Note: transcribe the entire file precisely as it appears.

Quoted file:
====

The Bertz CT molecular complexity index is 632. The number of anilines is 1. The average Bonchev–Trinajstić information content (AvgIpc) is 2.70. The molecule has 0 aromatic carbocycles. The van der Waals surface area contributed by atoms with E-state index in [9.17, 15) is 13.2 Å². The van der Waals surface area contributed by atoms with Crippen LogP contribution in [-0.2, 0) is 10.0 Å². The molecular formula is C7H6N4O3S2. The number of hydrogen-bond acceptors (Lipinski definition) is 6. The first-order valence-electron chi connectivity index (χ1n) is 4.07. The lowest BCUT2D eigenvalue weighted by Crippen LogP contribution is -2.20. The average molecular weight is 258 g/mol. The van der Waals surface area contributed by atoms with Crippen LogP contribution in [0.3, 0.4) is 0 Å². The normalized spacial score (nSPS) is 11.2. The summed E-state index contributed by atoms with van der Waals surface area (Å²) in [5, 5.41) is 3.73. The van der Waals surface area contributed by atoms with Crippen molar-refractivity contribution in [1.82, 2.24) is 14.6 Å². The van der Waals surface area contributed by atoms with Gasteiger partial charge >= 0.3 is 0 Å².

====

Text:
The Bertz CT molecular complexity index is 632. The number of anilines is 1. The average Bonchev–Trinajstić information content (AvgIpc) is 2.70. The molecule has 0 aromatic carbocycles. The van der Waals surface area contributed by atoms with E-state index in [9.17, 15) is 13.2 Å². The van der Waals surface area contributed by atoms with Crippen LogP contribution in [-0.2, 0) is 10.0 Å². The molecular formula is C7H6N4O3S2. The number of hydrogen-bond acceptors (Lipinski definition) is 6. The first-order valence-electron chi connectivity index (χ1n) is 4.07. The lowest BCUT2D eigenvalue weighted by Crippen LogP contribution is -2.20. The average molecular weight is 258 g/mol. The van der Waals surface area contributed by atoms with Crippen LogP contribution in [0.3, 0.4) is 0 Å². The normalized spacial score (nSPS) is 11.2. The summed E-state index contributed by atoms with van der Waals surface area (Å²) in [5, 5.41) is 3.73. The van der Waals surface area contributed by atoms with Crippen molar-refractivity contribution in [1.82, 2.24) is 14.6 Å². The van der Waals surface area contributed by atoms with Gasteiger partial charge >= 0.3 is 0 Å².